Watch CBS News

Brightwaters residents face fines for using string to keep Canada geese of their lawns

Canada goose population a major nuisance on Long Island
Canada goose population a major nuisance on Long Island 02:19

BRIGHTWATERS, N.Y. -- A Long Island village's explosive Canada goose population has residents trying a do-it-yourself approach to keep the birds - and droppings - off their lawns. 

But they could face fines for violating a village code. 

In the south shore village of Brightwaters, beautiful lake views come with a byproduct of living that close to nature: goose droppings - everywhere. 

"My wife and I were just chasing the geese off the lawn," said Joe Pers. "It was bad. I filled up a whole garbage can in about two weeks time."

Pers found his feathered neighbors overwhelming.

"I came home one day and found goose dropping on the welcome mat. So I said this is it, so now the droppings are going to get into the house and cause a bacterial virus," he said. 

So, Pers surrounded his lawn with a string fence. Eight other residents did the same.

Then, the village sent out summonses. The strings on village right-of-way property could be a tripping hazard and become unsightly. 

"Theses houses on the lake start at a million and a half dollars and up. If I have sloppy string, it just takes down the look of the area," said Mayor John Valdini. "We have a lot of joggers, walkers, kids. People walk their dogs there all the time and it could be a hazard." 

The mayor is asking residents to move the strings back, off village property, and reminding everyone the geese came first.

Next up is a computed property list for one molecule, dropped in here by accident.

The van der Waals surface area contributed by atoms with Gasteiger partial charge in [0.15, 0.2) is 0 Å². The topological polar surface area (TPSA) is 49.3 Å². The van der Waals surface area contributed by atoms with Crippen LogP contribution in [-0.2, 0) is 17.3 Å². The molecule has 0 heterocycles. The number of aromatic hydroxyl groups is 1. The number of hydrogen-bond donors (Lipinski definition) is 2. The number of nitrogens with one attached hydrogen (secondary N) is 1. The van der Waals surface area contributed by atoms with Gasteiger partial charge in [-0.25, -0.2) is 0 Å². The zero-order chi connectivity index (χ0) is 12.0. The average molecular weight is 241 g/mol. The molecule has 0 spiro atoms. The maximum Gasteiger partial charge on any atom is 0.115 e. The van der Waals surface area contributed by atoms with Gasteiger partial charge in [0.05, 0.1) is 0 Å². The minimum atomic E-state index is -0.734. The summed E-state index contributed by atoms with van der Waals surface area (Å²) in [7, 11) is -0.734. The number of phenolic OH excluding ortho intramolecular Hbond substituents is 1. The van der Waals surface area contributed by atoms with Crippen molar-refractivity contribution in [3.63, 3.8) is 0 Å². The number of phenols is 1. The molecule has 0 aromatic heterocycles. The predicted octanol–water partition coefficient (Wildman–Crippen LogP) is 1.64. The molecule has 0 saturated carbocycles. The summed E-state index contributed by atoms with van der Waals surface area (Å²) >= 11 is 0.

"I agree that it's a mess, but it's always been a mess. The geese have been here for over 100 years," said Valdini. 

Pers pointed to other tripping hazards along the right of way and said he wants more done in New York to control Canada geese, deemed a nuisance by the State Department of Environmental Conversation. 

The village has tried just about everything. 

"They've used fake swans, but the geese laugh at them," said Valdini. 

Some resident just gave up. 

"You don't wear your shoes in the house," said Brian McCurdy. "I was the first person to do the strings, and they work and then the geese figure it out." 

It will be up to a judge on Feb. 8  to decide if the residents' string solution runs afoul of the village's law. 

View CBS News In
CBS News App Open
Chrome Safari Continue
Be the first to know
Get browser notifications for breaking news, live events, and exclusive reporting.